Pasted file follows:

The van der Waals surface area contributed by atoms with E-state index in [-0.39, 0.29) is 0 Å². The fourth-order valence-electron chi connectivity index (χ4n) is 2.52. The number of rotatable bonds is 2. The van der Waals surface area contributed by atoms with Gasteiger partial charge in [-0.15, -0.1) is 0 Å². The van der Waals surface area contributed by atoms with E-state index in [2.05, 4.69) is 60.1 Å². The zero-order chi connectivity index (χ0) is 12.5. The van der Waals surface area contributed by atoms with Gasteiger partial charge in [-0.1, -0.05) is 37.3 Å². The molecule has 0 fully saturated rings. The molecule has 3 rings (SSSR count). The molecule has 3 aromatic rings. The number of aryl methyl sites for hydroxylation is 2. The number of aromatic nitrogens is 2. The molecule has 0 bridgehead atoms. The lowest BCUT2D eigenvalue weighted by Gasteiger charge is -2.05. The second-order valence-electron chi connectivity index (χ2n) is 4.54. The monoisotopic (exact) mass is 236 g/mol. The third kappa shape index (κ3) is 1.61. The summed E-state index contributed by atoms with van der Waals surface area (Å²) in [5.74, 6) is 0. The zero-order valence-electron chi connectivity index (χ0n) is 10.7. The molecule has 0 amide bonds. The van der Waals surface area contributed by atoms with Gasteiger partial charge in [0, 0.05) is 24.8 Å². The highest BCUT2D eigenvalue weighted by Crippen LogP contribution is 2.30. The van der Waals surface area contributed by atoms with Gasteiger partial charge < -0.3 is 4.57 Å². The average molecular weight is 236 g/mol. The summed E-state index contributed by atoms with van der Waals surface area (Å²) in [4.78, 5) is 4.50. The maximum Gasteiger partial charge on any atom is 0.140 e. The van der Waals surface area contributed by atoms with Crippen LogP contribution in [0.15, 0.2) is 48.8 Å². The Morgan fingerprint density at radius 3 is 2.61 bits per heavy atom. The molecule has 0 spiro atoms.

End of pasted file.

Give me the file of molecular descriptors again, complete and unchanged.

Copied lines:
The van der Waals surface area contributed by atoms with E-state index in [-0.39, 0.29) is 0 Å². The fourth-order valence-electron chi connectivity index (χ4n) is 2.52. The number of rotatable bonds is 2. The van der Waals surface area contributed by atoms with Gasteiger partial charge in [-0.15, -0.1) is 0 Å². The van der Waals surface area contributed by atoms with E-state index in [2.05, 4.69) is 60.1 Å². The zero-order chi connectivity index (χ0) is 12.5. The van der Waals surface area contributed by atoms with Gasteiger partial charge in [-0.1, -0.05) is 37.3 Å². The molecule has 0 fully saturated rings. The molecule has 3 rings (SSSR count). The molecule has 3 aromatic rings. The number of aryl methyl sites for hydroxylation is 2. The number of aromatic nitrogens is 2. The molecule has 0 bridgehead atoms. The lowest BCUT2D eigenvalue weighted by Gasteiger charge is -2.05. The second-order valence-electron chi connectivity index (χ2n) is 4.54. The monoisotopic (exact) mass is 236 g/mol. The third kappa shape index (κ3) is 1.61. The summed E-state index contributed by atoms with van der Waals surface area (Å²) in [5.74, 6) is 0. The zero-order valence-electron chi connectivity index (χ0n) is 10.7. The molecule has 0 amide bonds. The van der Waals surface area contributed by atoms with Gasteiger partial charge in [0, 0.05) is 24.8 Å². The highest BCUT2D eigenvalue weighted by Crippen LogP contribution is 2.30. The van der Waals surface area contributed by atoms with Gasteiger partial charge < -0.3 is 4.57 Å². The average molecular weight is 236 g/mol. The summed E-state index contributed by atoms with van der Waals surface area (Å²) in [4.78, 5) is 4.50. The maximum Gasteiger partial charge on any atom is 0.140 e. The van der Waals surface area contributed by atoms with Crippen LogP contribution in [0.15, 0.2) is 48.8 Å². The Morgan fingerprint density at radius 3 is 2.61 bits per heavy atom. The molecule has 0 spiro atoms.